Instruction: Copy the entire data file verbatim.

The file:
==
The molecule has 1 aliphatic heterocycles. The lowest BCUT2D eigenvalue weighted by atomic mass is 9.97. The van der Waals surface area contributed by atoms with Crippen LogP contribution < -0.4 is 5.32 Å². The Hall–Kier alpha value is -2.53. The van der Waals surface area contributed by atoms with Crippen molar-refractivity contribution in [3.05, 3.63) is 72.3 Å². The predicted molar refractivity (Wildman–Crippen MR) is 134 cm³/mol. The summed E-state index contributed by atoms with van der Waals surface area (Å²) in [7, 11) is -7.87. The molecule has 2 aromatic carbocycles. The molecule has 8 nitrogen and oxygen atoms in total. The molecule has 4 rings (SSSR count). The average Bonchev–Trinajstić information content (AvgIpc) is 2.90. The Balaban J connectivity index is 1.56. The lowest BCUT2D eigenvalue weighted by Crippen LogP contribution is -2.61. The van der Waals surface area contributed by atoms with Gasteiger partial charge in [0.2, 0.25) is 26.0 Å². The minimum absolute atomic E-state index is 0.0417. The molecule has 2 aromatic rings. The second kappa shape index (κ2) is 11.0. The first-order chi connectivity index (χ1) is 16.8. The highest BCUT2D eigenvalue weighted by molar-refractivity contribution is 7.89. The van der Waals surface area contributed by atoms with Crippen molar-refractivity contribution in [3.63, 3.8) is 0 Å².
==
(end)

The molecule has 1 aliphatic heterocycles. The lowest BCUT2D eigenvalue weighted by atomic mass is 9.97. The van der Waals surface area contributed by atoms with Crippen LogP contribution < -0.4 is 5.32 Å². The Hall–Kier alpha value is -2.53. The van der Waals surface area contributed by atoms with Crippen molar-refractivity contribution in [3.05, 3.63) is 72.3 Å². The predicted molar refractivity (Wildman–Crippen MR) is 134 cm³/mol. The summed E-state index contributed by atoms with van der Waals surface area (Å²) in [7, 11) is -7.87. The molecule has 2 aromatic carbocycles. The molecule has 8 nitrogen and oxygen atoms in total. The molecule has 4 rings (SSSR count). The average Bonchev–Trinajstić information content (AvgIpc) is 2.90. The Balaban J connectivity index is 1.56. The lowest BCUT2D eigenvalue weighted by Crippen LogP contribution is -2.61. The van der Waals surface area contributed by atoms with Gasteiger partial charge in [0.2, 0.25) is 26.0 Å². The minimum absolute atomic E-state index is 0.0417. The molecule has 2 aromatic rings. The second kappa shape index (κ2) is 11.0. The first-order chi connectivity index (χ1) is 16.8. The highest BCUT2D eigenvalue weighted by molar-refractivity contribution is 7.89. The van der Waals surface area contributed by atoms with Crippen molar-refractivity contribution in [3.63, 3.8) is 0 Å².